This is not the normal blog post for my page, but this special family member needs a proper goodbye to acknowledge all of the joy he brought the 17 years he was with us.
At the end of 1999, two small Jack Russell Terriers, although one significantly bigger than the other, became part of our family. We named them Ben and Jerry (‘like the ice-cream’) because ‘Tom’ didn’t quite have the same ring when you excitedly called a puppy.
I remember thinking they were the best things that I could have possibly imagined. We went through puppy training and teaching them to swim. Each year they grew in size and in personality. Jerry was always this over-excited bundle of madness. Eager to give you as many kisses as he possibly could and would follow you like a lost sheep, always making funning noises to remind you he was there (if he wasn’t barking). And we love him for that.
Ben however, was always different. You know the dogs that remind you of old, wise men? He always had that reserved attitude. This sense of calm and intelligence – entirely independent. He was quite selective with his love, too. As you can see in one the photos above, he wasn’t overly impressed with cuddling. He’d politely growl if you tried (it makes me laugh just thinking about it), just to tell you he was too serious for affection but that he’d put up with it, if you insisted.
I think this is what I admire most about ‘my baby’. He’d always let me hold him, and dance around the living room with him in my arms, grumbling all the while but obviously content with the silliness. If you were led on the floor next to him, he’d gingerly come over… press his nose lightly on your eyelids – always – and that was his way of showing he loved you. A proper dog.
But he wasn’t all serenity. Ben was a complete pain when he wanted to be. ‘The Escape Artist’. I don’t think we ever truly found a way to keep him from running off to go explore the island. Through the bushes and off to houses to look for food (not that he needed it!). After staying home from school one day, I actually watched him figure out how to climb out of a practically closed window just to run off to the Green Turtle Club.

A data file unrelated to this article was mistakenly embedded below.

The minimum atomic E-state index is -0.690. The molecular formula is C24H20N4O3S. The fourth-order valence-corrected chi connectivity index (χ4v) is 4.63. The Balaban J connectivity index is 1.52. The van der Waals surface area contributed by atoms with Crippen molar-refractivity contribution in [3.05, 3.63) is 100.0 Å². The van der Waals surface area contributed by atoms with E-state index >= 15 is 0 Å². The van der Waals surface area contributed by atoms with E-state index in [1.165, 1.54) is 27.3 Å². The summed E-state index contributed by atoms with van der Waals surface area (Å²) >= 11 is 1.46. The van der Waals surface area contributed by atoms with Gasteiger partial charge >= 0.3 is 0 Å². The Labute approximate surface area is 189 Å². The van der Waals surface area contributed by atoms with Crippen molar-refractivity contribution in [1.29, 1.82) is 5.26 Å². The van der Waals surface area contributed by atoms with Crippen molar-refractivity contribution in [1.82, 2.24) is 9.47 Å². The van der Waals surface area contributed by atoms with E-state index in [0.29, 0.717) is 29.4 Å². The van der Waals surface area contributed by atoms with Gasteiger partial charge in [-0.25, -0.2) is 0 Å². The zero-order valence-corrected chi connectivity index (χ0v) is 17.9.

He wasn’t any cat’s best friend either which believe me was as stressful for us as it was the cats. One eventually taught him a bit of lesson with a pretty stern slap to the face and I think he changed his mind about chasing them up trees. After a few terrifying moments of him leaping (and then dramatically tumbling) off of a moving golf cart to chase chickens, I’m amazed he lived to nearly 17.
He also never came back when you called him and he’d go to exactly the places he shouldn’t have. Like ‘The Dump’ (where all of our trash on the island goes). He came home once with paws cut so badly from broken glass that I had to bandage them with almost all of the content of our First Aid kit (he wasn’t best pleased). For years after, he’d always pull away if you tried to touch them. He was a fearless daredevil, but clever.
And loyal. He was very protective of all of us and I don’t think anyone, if they had every tried to, would have challenged him to hurt us. But I think what I’ll miss the most is his bravery. I can’t count the times Ben would swim out to me if I was in the ocean. He’d just do it to check everything was okay while Jerry frantically barked on the shore (he wasn’t a huge fan of the ocean – more so the waves) and he’d paddle all the way back. And he’d do it again and again. Just to be sure.
I’ll miss giving him baths and his mad determination to get dry as quickly as possible – running like a maniac around the house, slipping over and into things all the while trying to outrun a yet again barking Jerry, wanting to find another towel or rug to roll on. I’ll miss how he sighed like an old man. The weird noises he made when he really wanted to inhale whatever treat you had in front of his face but was too polite to snatch. He’d wait until it was right by his mouth, he’d check it out, then check with you that it was OK to eat it and then gently take it from you. I don’t know where he got his manners from but many of dogs could have learnt a lot from him – including Jerry!
And that was my Big Ben. My selectively lovely, fiercely independent yet loyal pup. I am so grateful that his last days were spent comfortably, and I’m so proud of him for fighting on for as long as he could. And although I’m incredibly sad to not have one more day at the beach with the two of them and one more growly hug with a nose kiss… I’m more grateful that he had an incredibly good life. My island dog. And I’m so proud of Jerry, thankfully ambivalent to the loss, who has continued to bring joy and light to our lives.
Having a pet brings this risk of losing them, and the sadness that comes with that. And you often feel silly to cry over ‘something’ you can’t necessarily communicate with but you try to tell 8…9…10..14…17…25-year-old me that pets can’t mean just as much to you as a person. Especially when their characters shine so brightly as Ben’s did.
So goodnight, my Big Ben.
I’ll always carry you in my heart xxx